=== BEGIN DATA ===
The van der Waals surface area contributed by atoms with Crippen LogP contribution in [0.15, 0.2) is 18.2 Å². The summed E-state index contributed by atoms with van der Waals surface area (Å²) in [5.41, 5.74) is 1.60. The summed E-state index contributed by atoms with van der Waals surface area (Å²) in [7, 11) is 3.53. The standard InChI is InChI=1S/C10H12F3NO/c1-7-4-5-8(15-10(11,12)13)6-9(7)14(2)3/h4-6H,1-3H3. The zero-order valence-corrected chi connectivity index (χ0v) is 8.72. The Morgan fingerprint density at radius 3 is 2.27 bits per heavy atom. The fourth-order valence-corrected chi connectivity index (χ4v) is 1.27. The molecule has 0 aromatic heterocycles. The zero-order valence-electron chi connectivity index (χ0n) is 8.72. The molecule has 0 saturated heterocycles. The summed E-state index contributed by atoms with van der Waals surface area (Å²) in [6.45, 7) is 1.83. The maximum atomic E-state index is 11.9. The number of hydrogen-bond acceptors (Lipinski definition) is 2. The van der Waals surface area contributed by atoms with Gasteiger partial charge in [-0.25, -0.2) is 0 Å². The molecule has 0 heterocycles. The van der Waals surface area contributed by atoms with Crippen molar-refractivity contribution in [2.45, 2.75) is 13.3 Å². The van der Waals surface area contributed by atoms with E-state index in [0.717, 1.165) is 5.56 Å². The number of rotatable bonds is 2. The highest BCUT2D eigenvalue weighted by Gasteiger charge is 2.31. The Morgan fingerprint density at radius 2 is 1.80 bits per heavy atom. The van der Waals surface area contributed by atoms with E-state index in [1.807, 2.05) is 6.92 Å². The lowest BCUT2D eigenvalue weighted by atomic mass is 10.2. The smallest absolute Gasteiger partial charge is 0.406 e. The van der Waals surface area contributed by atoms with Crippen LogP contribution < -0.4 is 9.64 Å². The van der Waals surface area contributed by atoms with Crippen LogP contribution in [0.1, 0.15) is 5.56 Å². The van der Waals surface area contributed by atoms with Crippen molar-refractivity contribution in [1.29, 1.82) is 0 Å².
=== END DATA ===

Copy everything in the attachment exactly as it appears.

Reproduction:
The van der Waals surface area contributed by atoms with Crippen LogP contribution in [0.15, 0.2) is 18.2 Å². The summed E-state index contributed by atoms with van der Waals surface area (Å²) in [5.41, 5.74) is 1.60. The summed E-state index contributed by atoms with van der Waals surface area (Å²) in [7, 11) is 3.53. The standard InChI is InChI=1S/C10H12F3NO/c1-7-4-5-8(15-10(11,12)13)6-9(7)14(2)3/h4-6H,1-3H3. The zero-order valence-corrected chi connectivity index (χ0v) is 8.72. The Morgan fingerprint density at radius 3 is 2.27 bits per heavy atom. The fourth-order valence-corrected chi connectivity index (χ4v) is 1.27. The molecule has 0 aromatic heterocycles. The zero-order valence-electron chi connectivity index (χ0n) is 8.72. The molecule has 0 saturated heterocycles. The summed E-state index contributed by atoms with van der Waals surface area (Å²) in [6.45, 7) is 1.83. The maximum atomic E-state index is 11.9. The number of hydrogen-bond acceptors (Lipinski definition) is 2. The van der Waals surface area contributed by atoms with Gasteiger partial charge in [-0.25, -0.2) is 0 Å². The molecule has 0 heterocycles. The van der Waals surface area contributed by atoms with Crippen molar-refractivity contribution in [2.45, 2.75) is 13.3 Å². The van der Waals surface area contributed by atoms with E-state index in [0.717, 1.165) is 5.56 Å². The number of rotatable bonds is 2. The highest BCUT2D eigenvalue weighted by Gasteiger charge is 2.31. The Morgan fingerprint density at radius 2 is 1.80 bits per heavy atom. The van der Waals surface area contributed by atoms with E-state index in [1.807, 2.05) is 6.92 Å². The lowest BCUT2D eigenvalue weighted by atomic mass is 10.2. The smallest absolute Gasteiger partial charge is 0.406 e. The van der Waals surface area contributed by atoms with Crippen LogP contribution < -0.4 is 9.64 Å². The van der Waals surface area contributed by atoms with Crippen LogP contribution in [0.1, 0.15) is 5.56 Å². The van der Waals surface area contributed by atoms with Crippen molar-refractivity contribution in [1.29, 1.82) is 0 Å².